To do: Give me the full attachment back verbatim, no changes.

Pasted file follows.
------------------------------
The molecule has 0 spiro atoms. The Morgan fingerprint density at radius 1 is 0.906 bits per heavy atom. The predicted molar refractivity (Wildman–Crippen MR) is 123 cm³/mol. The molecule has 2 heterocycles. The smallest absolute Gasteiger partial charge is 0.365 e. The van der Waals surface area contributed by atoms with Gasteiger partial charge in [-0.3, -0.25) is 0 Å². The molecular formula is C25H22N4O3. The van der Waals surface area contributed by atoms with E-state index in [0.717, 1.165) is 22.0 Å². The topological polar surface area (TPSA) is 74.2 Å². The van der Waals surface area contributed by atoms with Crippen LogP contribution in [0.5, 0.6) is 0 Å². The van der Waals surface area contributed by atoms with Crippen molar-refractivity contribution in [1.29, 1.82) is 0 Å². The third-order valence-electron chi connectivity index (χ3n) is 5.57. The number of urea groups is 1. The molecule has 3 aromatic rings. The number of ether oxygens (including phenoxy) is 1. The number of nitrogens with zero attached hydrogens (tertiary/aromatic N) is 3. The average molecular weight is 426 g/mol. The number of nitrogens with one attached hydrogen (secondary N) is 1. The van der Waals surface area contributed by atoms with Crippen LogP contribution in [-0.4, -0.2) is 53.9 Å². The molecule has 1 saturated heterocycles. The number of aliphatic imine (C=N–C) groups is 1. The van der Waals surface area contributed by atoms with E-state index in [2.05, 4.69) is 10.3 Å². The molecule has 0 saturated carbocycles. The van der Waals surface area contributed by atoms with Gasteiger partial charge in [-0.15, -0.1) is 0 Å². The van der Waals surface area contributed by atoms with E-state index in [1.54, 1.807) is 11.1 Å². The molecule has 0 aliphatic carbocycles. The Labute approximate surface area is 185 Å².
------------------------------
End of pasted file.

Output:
The molecule has 0 spiro atoms. The Morgan fingerprint density at radius 1 is 0.906 bits per heavy atom. The predicted molar refractivity (Wildman–Crippen MR) is 123 cm³/mol. The molecule has 2 heterocycles. The smallest absolute Gasteiger partial charge is 0.365 e. The van der Waals surface area contributed by atoms with Gasteiger partial charge in [-0.3, -0.25) is 0 Å². The molecular formula is C25H22N4O3. The van der Waals surface area contributed by atoms with E-state index in [0.717, 1.165) is 22.0 Å². The topological polar surface area (TPSA) is 74.2 Å². The van der Waals surface area contributed by atoms with Crippen LogP contribution in [0.5, 0.6) is 0 Å². The van der Waals surface area contributed by atoms with Crippen molar-refractivity contribution in [1.29, 1.82) is 0 Å². The third-order valence-electron chi connectivity index (χ3n) is 5.57. The number of urea groups is 1. The molecule has 3 aromatic rings. The number of ether oxygens (including phenoxy) is 1. The number of nitrogens with zero attached hydrogens (tertiary/aromatic N) is 3. The average molecular weight is 426 g/mol. The number of nitrogens with one attached hydrogen (secondary N) is 1. The van der Waals surface area contributed by atoms with Crippen LogP contribution in [-0.4, -0.2) is 53.9 Å². The molecule has 1 saturated heterocycles. The number of aliphatic imine (C=N–C) groups is 1. The van der Waals surface area contributed by atoms with E-state index in [2.05, 4.69) is 10.3 Å². The molecule has 0 saturated carbocycles. The van der Waals surface area contributed by atoms with Gasteiger partial charge in [-0.15, -0.1) is 0 Å². The van der Waals surface area contributed by atoms with E-state index in [1.54, 1.807) is 11.1 Å². The molecule has 0 aliphatic carbocycles. The Labute approximate surface area is 185 Å².